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Archive for the ‘Chile volcano’ Category

Puyehue Volcanic Range Continues Ejecting Ash

Posted by feww on June 7, 2011

Puyehue continues to spew ash as volcanic seismicity re-intensifies: Reports

Chilean officials expand the evacuation zone around a volcanic complex as it continues to eject thousands of tons of ash each hour.

The national emergencies office (ONEMI) fears that volcanic ash and pumice could clog up rivers and waterways causing flooding, or trigger lahars, as rain hits the area.

The rain is expected to continue for at least several days.

“The forecast is for more rain on Tuesday, Wednesday and Thursday,” an ONEMI official told a local news agency.

Frame grab from a video clip taken June 6, 2011. Click HERE for the video link.

War of the Volcanoes: Golf-ball size pumice ejected in the eruption have landed as far away as 25 km from the volcano. Photo credit: Reuters/via BBC. More images …

Click animation link to view the transport of the plume from 1:45 pm local time June 4, 2011, until 10:45 am June 6, 2011.

Buenos Aires, Argentina – Volcanic Ash Advisories

  • VA ADVISORY DTG: 20110607/1330Z
  • PSN: S4052 W07220
  • SUMMIT ELEV: 1798M
  • ADVISORY NR: 2011/014
  • DATE/TIME: 07/1230Z OBS
  • ASH CLOUD: SFC/FL180 VA CLD 35 NM WIDE LINE BTN S4052 W06630 – S4127 W07053 – S4200 W06956 – S4318 W06907 – S4432 W06905 FCST ASH CLD +06HR: 071930Z SFC/FL180 S4052 W07220 – S4130 W0550 – S4200 W06140 – S4400 W06130 – S4230 W06640 – S4052 W07220 FCST ASH CLD +12HR: 080130Z SFC/FL180 S4052 W07220 – S4100 W06700 – S4130 W063500 – S4230 W05800 – S4600 W05800 – S4310 W06454 – S4133 W06930 – S4052 W07220 FCST ASH CLD +18HR: 080730Z SFC/FL180 S4052 W07220 – S4000 W06700 – S4000 W06300 – S4300 W05400 – S4500 W05800 – S4200 W06400 – S4052 W07 220
  • REMARKS: VA PLUME IS VISIBLE IN MULTISPECTRAL SATELLITE IMAGERY AREA OF REMANENT VA ASH FROM PREVIOUS EMISION BTN FL160/230 AT S2555 W05636 – S2715 W05545 – S3028 W05628 – S3442 W05423 – S3750 W05000 – S3450 W05555 – S3021 W05746 – S2623 W05744 – S2555 W05636 MOV ESE 50K T NEXT ADVISORY: WILL BE ISSUED BY 20110607/1930Z

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Chile’s Puyehue volcano explodes

Posted by feww on June 5, 2011

Puyehue-Cordon-Caulle erupted ejecting a 10-km high plume of ash into the air

“The Cordon Caulle has entered an eruptive process, with an explosion resulting in a 10-kilometer-high gas column,” state emergency office ONEMI reported.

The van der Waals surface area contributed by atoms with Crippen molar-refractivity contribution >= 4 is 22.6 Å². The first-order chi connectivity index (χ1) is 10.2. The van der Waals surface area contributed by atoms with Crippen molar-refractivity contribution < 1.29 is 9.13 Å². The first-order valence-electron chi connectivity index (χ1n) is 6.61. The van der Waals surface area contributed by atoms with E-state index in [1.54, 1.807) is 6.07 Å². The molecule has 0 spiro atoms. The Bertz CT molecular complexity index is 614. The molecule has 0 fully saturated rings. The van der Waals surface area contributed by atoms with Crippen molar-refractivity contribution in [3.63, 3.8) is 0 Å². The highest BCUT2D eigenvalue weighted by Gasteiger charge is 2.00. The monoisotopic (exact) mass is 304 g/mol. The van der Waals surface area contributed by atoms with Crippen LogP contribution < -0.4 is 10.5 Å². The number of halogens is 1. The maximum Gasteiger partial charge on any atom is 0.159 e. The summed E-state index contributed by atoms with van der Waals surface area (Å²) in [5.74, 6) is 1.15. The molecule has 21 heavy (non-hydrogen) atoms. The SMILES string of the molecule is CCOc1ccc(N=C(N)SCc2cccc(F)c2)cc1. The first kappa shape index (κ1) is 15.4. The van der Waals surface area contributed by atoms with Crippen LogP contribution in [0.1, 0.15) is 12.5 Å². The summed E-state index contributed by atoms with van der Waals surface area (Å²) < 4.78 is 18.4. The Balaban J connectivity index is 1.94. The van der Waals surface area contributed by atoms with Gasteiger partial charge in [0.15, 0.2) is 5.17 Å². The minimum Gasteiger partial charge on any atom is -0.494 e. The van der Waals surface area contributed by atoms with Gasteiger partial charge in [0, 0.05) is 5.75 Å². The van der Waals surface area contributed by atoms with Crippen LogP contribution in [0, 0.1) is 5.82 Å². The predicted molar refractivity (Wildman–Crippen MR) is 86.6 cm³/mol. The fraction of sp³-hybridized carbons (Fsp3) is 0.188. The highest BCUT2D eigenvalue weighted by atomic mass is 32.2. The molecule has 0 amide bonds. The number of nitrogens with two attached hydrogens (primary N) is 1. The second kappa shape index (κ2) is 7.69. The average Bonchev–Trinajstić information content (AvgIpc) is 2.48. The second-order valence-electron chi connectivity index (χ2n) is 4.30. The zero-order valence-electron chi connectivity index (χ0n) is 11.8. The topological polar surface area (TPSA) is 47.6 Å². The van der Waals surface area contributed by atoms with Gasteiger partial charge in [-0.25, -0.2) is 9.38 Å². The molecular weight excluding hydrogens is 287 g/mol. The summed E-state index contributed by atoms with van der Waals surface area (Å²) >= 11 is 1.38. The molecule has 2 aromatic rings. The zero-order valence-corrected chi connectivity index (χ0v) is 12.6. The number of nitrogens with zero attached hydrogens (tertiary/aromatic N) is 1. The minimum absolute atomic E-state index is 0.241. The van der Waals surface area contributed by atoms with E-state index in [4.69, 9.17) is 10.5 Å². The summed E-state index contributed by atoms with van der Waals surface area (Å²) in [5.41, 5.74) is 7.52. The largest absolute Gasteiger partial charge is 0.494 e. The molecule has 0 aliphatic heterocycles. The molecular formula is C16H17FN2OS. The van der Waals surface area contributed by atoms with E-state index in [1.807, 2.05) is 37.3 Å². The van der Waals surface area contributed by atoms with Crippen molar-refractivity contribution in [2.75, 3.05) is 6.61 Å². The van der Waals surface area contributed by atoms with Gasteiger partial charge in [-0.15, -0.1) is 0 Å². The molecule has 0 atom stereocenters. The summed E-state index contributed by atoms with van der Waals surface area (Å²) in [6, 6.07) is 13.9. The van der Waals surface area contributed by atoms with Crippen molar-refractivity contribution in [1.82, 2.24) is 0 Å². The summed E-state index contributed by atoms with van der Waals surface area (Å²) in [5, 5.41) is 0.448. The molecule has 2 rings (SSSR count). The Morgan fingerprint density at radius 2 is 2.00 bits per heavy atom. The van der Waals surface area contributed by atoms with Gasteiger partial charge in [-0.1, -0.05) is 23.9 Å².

The authorities were forced to evacuate at least 3,500 people from areas near the volcano.

A large cloud of ash was reported over the Patagonian ski resort town of Bariloche in the neighboring Argentina, about 160 km east of the volcano,   forcing the local airport to close.

“We’re trying to stop car traffic and ask that people stay at home and close their doors and windows to prevent the volcanic ash from coming in. The city’s airport was also closed,” an eyewitness told the local TV station.

“Ash was dumped like a snowstorm… The city is covered in grey ash.”

“Eyewitness Juli Kessler told the BBC she saw ‘big black clouds hanging over the Andes’ and ash dust lying on the road.”

Map of Chile’s volcanoes with the approximate  location of Puyehue-Cordon-Caulle volcano marked by FIRE-EARTH.

The governor of Chile’s Los Rios region was reported as saying that fire was seen in the volcano’s crater as a large plume of smoke billowed out.

“You can see the fire (in the volcano) and a plume of smoke, and there’s a strong smell of sulfur,” he told reporters.

The volcano is located about 840 km (522 miles) south of Santiago, the national capital. Its  last major eruption occurred in 1960, after a magnitude 9.5 earthquake struck Chile about 260km directly north of the volcano.

Chile is home to about 2,000 volcanoes (world’s 2nd largest volcanic chain after Indonesia), of which 500 of are classified as active, with about 55 of them having erupted historically. Llaima and Chaiten, two other Chilean volcanoes, have erupted in the past few years.

Puyehue-Cordón Caulle

Location: Central Chile
Last Known Eruption: 1990
Summit Elevation: 2,236m 7,336 feet
Latitude: 40.590°S
Longitude: 72.117°W
Source: GVP

The Puyehue-Cordón Caulle volcanic complex (PCCVC) is a large NW-SE-trending late-Pleistocene to Holocene basaltic-to-rhyolitic transverse volcanic chain SE of Lago Ranco. The 1799-m-high Pleistocene Cordillera Nevada caldera lies at the NW end, separated from Puyehue stratovolcano at the SE end by the Cordón Caulle fissure complex. The Pleistocene Mencheca volcano with Holocene flank cones lies NE of Puyehue. The basaltic-to-rhyolitic Puyehue volcano is the most geochemically diverse of the PCCVC. The flat-topped, 2236-m-high Puyehue volcano was constructed above a 5-km-wide caldera and is capped by a 2.4-km-wide summit caldera of Holocene age. Lava flows and domes of mostly rhyolitic composition are found on the eastern flank of Puyehue. Historical eruptions originally attributed to Puyehue, including major eruptions in 1921-22 and 1960, are now known to be from the Cordón Caulle rift zone. The Cordón Caulle geothermal area, occupying a 6 x 13 km wide volcano-tectonic depression, is the largest active geothermal area of the southern Andes volcanic zone. Photo by Klaus Dorsch, 2001 (University of Munich); caption: GVP

Inches of volcanic ash 100 miles away

Argentine resort city of San Carlos de Bariloche, about 160 km (100 miles) east of Chile’s Puyehue, seen covered by volcanic ash from the June 4 eruption. Photo Credit: Reuters/Trilce Reyes. Image may be subject to copyright. More images…

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